The tracks featured in this installment have a chill sound to them and incorporate elements from genres such as jazz and hip-hop.
Note: I usually try to link to videos on official YouTube channels to minimize the chance that they’ll be removed in the future, but unfortunately that’s not the case this time around.
Today’s theme is electronic music with what I guess you’d call a “dark” or “moody” sound. This post only exists because I’m bored and doing this is more productive than staring at my ceiling fan, so I can’t be arsed to write a proper intro—deal with it.
While I was born in the 80’s, it was too late for me to be a child of that decade—not that I’m lamenting that fact, mind you. Despite appreciating its weird obsession with dystopian futures (which I figure was influenced by a global recession, the cold war, and cocaine) I consider the 80’s largely awful; it’s synonymous with bad hair, bad clothes, and bad synths. How odd it is, then, that I’ve found myself developing a liking to some music which aims to emulate the sound of the 80’s.
If what I’ve embedded below strikes your fancy here are a few good places to discover more of this nonsense: LuigiDonatello, NewRetroWave, and Maniac Synth.
I enjoy a variety of music genres so I figured maybe I can try to spread the love a bit and potentially expose someone to something they haven’t heard before. Of course, music, like many things, is highly subjective; what sounds heavenly to one person may be tantamount to a Baboon farting into a coffee can to another. That being said, If anything in this or future posts sounds like aural diarrhea to you that’s fine, it just means you’re wrong.
As the title suggests, the theme of this first installment is music with a soulful sound.
Do you have a large collection of music and need a way to organize it without having to spend hours upon hours manually changing file names and tag information? Look no further than TagScanner, an extremely useful tool from developer Sergey Serkov. TagScanner can rename files, edit tag information, generate tag information from an on-line database such as FreeDB or Discogs, generate tag information from the file name and generate HTML playlists.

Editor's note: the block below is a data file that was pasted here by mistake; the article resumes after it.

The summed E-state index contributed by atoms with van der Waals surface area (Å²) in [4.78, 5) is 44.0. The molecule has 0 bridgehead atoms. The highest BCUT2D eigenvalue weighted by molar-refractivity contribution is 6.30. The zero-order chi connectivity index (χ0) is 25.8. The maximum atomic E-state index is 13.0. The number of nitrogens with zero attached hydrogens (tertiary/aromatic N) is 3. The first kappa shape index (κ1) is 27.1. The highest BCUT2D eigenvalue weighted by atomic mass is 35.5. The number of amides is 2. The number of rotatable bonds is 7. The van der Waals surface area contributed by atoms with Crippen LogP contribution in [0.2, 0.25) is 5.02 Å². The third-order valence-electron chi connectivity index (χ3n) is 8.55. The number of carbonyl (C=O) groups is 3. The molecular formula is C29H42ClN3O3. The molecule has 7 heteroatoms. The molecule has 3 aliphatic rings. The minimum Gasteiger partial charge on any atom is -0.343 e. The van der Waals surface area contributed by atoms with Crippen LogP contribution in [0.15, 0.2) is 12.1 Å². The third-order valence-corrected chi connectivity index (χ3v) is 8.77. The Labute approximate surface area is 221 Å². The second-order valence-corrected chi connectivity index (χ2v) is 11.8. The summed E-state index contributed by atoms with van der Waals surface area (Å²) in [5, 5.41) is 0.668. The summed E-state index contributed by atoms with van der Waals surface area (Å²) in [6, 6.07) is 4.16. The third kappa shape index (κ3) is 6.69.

Looking for some good music to listen to? Don’t want to support RIAA-backed record labels? Try grabbing some tunes from a Netlabel (a.k.a. online label, web label, or MP3 label). The name pretty much explains what they are: record labels that use the Internet as their primary means of distribution. The big difference between a Netlabel and a traditional one is that they offer their music free of charge. Music on these labels is generally released under a Creative Commons License that will allow you to listen to, distribute, display and perform the music for free so long as you make others aware of the terms of the license and give the original author credit. You may not profit from any of the music under the license terms that labels list their releases under unless you get the original authors permission, and you usually aren’t allowed to make derivative works of the music without the original authors permission. Please respect the artists wishes and obtain permission before doing anything prohibited under the CCL terms the Netlabel has listed on their website.
The types of music available varies, but the dominant style is definitely electronic music and all of its sub-genres. So if that’s not your cup ‘o tea you may have to do a little digging before you find something you like, but I’d definitely recommend looking around. There’s a lot of good free music out there waiting to be found, either created by artists who do it for the love of it rather than for monetary gain or who just haven’t been signed by a traditional label yet (if you see a button for donations or if the label has a store, please feel free to support the labels and their artists).
There are two websites that I know of that contain a directory of labels. One of those websites is called Netlables.org, they offer categorized list of labels and will surely prove useful in helping you find something you’ll like. In addition to Netlabels.org, you can also find a directory on the Internet Archive.
To get you started, below are a couple of my favorite labels along with links to some of the best artists featured on each.